To Portland and back

Peggy had a workshop on fetal monitoring in Portland Wednesday, so we drove up on Tuesday and stayed in a motel. She had hundreds of pages to read in preparation but, as usual, procrastinated. If I postpone something important, it is only because something else is more important, and not because I decide to clean my closet for the first time in ten years.

She passed the test only to have to come home for a dental appointment the next day. Tests, dentists, and assigned readings are three of the four things Peggy hates most. Writing is the fourth, and her “Message from the President” for the Oregon State Button Society Newsletter is due today.

We left Portland after dark during heavy rains and winds gusts of 53 miles per hour. All ten lanes on I-5 looked like one big parking lot so we took side streets, but they were little better. When we finally got out of the city, another driver took umbrage with me over who was entitled to be in a certain lane, and he followed us until I pulled over so Peggy could pee in a jar that we carry. When he veered in behind us and jumped out of his car, I thought, “Isn’t this just perfect? The wind is howling, the ruts in the interstate have turned into rivers that thunder against the fender wells, Bonnie is shivering in terror, my night vision is so bad I can hardly see the road even on a good night, the windshield wipers are working their hearts out to no avail, we just spent two hours going twenty miles; and now some fool is going to shoot us.”

I hastily left him standing in the storm and just as hastily took the next exit. Wouldn’t you know it, there was nothing but trees at the next exit, but fortunately he either didn’t see me turn or decided that killing us wasn’t worth a bad case of pneumonia. I always take a gun camping, but this experience made me vow to take it to the city as well.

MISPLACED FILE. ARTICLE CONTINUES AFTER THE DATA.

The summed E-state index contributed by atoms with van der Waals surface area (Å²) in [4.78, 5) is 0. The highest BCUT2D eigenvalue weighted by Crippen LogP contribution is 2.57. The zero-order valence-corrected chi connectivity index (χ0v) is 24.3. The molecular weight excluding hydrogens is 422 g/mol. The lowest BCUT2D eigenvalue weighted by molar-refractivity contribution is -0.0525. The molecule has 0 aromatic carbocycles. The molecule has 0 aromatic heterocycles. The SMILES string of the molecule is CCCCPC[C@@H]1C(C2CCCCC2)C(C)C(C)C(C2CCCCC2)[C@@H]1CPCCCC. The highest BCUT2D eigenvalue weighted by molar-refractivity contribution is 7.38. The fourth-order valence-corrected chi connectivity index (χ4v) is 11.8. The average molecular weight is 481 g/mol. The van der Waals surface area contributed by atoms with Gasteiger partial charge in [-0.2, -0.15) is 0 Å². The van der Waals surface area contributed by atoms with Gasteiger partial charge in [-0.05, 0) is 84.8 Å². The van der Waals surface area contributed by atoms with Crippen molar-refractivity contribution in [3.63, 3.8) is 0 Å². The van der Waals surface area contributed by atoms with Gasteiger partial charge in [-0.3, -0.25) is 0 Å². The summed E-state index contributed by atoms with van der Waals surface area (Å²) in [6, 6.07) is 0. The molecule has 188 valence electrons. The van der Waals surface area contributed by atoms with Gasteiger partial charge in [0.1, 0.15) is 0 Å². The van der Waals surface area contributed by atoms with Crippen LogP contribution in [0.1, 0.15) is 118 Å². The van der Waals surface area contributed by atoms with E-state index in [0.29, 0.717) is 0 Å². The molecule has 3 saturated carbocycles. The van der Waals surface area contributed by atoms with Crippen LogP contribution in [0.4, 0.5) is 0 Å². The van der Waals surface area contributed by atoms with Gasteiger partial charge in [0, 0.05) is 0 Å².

Some interesting facts that I picked up on our trip:

By the third trimester of pregnancy, the embryonic fluid is nearly one-third urine.

A fetus’ heartbeat can reach 500 beats per minute, but it is very, very bad when it does.

Nurses sometimes test fetus reactivity with an instrument called a vibro-acoustic stimulator. This is basically a mechanical voicebox that sends 85 decibels of racket directly into the fetus’ ears, scaring the fetus so badly that it makes every effort to leap from the mother’s abdomen. (I told some friends about the device, and they asked with shocked expressions why nurses would do such a thing. The truth being pretty mundane, I said, “Mostly they just do it around Christmas time when they’ve had too much to drink.”)

Earth days were twenty-one hours long during Cambrian times. Due to the friction of water on the ocean floor, the days have been slowing by.002 seconds per year. Eventually, the earth will stop rotating and the same side will face the sun all the time. If the sun is on my side, I would anticipate an increase in property values. If it is not, the entire year will be like an Oregon winter.

100,000 women were raped by the Russians during the invasion of Berlin. 10,000 of them died, mostly by suicide.

Hitler died at age 56, so I’ve beaten him at least—hooray! I’ve also beaten Dan Blocker (43), John Candy (43), David Janssen (48), Steve McQueen (50), Marty Feldman (49), Michael Landon (54), and Robert Urich (55), all of whom died of natural causes. Every person I beat puts me one ahead. Ahead of what, I don’t know, but it feels good.

If, instead of driving, we had flown home from Portland in the little Cessna we once owned, we would have needed to fly 53 miles per hour into the wind merely to stand still. At that speed, we could have landed without the wheels rolling.